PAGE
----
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Building Strong Foundations for Tomorrow's Mega Structures

 

Piling on Construction Site (P1)

 

Introduction

Pile foundations are principally used to transfer the loads from buildings, through weak, compressible strata or water onto stronger, more compact, less compressible and stiffer soil or rock at depth, increasing the effective size of a foundation and resisting horizontal loads. They are typically used for large structures and in situations where soil is not suitable to prevent excessive settlement.

Pile load tests are generally performed to either prove that the piles are capable of sustaining the ultimate design load (“proof test”) or to gain more detailed information that will enable a more efficient design (“load-deformation test”). Static and dynamic pile load tests can be performed on drilled or driven piles to evaluate either axial or lateral capacities. Axial capacity refers to the vertical (up/down) force that the pile will have to withstand while the lateral capacity refers to the piles ability to withstand loads from the side’s perpendicular to it. Static tests consist of loading piles and measuring deflection. Dynamic tests attempt to obtain static pile capacities generally using stress wave analyses of pile deflection caused by dynamic loads. Axial capacity refers to the vertical (up/down) force that the pile will have to withstand while the lateral capacity refers to the piles ability to withstand loads from the side’s perpendicular to it. This short article briefs on one of the static load tests used by AEL, the O-Cell Test.

 

 

O-Cell Test

O-Cell Test Setup on-site (P2)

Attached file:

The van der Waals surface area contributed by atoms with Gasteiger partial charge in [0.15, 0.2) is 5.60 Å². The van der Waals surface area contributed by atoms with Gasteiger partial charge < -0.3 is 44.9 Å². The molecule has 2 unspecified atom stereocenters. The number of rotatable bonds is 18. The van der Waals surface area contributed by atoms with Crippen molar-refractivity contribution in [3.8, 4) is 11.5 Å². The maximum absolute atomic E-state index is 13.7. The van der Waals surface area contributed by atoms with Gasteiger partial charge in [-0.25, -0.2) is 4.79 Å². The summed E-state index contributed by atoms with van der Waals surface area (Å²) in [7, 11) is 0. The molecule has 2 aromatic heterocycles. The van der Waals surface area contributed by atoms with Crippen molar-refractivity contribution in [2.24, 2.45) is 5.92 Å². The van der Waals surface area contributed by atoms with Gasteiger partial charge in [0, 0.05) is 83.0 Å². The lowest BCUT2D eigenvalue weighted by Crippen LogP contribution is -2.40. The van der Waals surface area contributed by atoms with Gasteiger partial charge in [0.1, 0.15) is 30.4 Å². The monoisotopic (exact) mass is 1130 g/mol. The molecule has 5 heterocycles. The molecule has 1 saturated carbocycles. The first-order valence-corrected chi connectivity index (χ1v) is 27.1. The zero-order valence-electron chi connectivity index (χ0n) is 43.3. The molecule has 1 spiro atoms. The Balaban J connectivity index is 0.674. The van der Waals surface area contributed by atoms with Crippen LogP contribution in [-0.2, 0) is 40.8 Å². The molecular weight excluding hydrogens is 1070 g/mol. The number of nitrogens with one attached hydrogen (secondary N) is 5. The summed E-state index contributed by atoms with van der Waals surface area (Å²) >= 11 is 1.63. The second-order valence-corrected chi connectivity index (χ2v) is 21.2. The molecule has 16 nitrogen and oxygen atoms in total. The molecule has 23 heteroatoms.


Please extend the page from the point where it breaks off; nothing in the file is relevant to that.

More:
The O-Cell Test

The award winning Osterberg Cell®, or "O-cell", gets its name from the inventor, Dr. Jorj Osterberg. The O-cell is a hydraulically driven, high capacity, sacrificial loading device installed within the foundation unit. As the load is applied to the O-cell, it begins working in two directions (bi-directional); upward and downward.

By virtue of its installation within the foundation member, the O-cell load test is not restricted by the limits of overhead structural beams and tie-down piles. Instead, the O-cell derives all reaction from the soil and / or rock system and the foundation element itself.

Each O-cell is specially instrumented to allow for direct measurement of the O-cell’s expansion. By measuring the top of shaft movement and compression, the upward and downward O-cell movement is determined. Strain gauges are often used to separate stratigraphic zones (layers of soil). The test provides a detailed data report containing tables, graphs, calibrations, a detailed description of the tested element and subsurface.

O-cells range in capacities from 90.7 ton-force to 2721.55 ton-force (903.73 kN to 27117.56 kN). By using multiple O-cells on a single horizontal plane, the available test capacity can be designed to obtain virtually any load. By utilizing multiple O-cells on different planes, distinct elements within a shaft or pile can be isolated for testing. Using the O-cell, the application of deep foundation load testing has transformed from expensive, time-consuming, small-scale field tests to state-of-the-art, short-duration, full-scale load testing of production shafts and piles.

Access Engineering piling division employed this technology in the Havelock City project to test 1500mm and 1800mm piles recently. A new generation of O-cells called “Super Cells”, which consisted of multiple inflatable jacks (Super-jacks), that can produce large loads were used.

In comparison with traditional load test methods such as; kentledge tests; which use blocks of concrete or iron, or anchor reaction tests; which utilize secondary piles to load the main piles, these bidirectional super cells offer multiple advantages. This hi-tech design combined with the light weighted low profile enables it to be handled more easily on site. As it can be even operated in a very limited working area, saving time and money while improving the safety and increasing the test loading capability.

   

References

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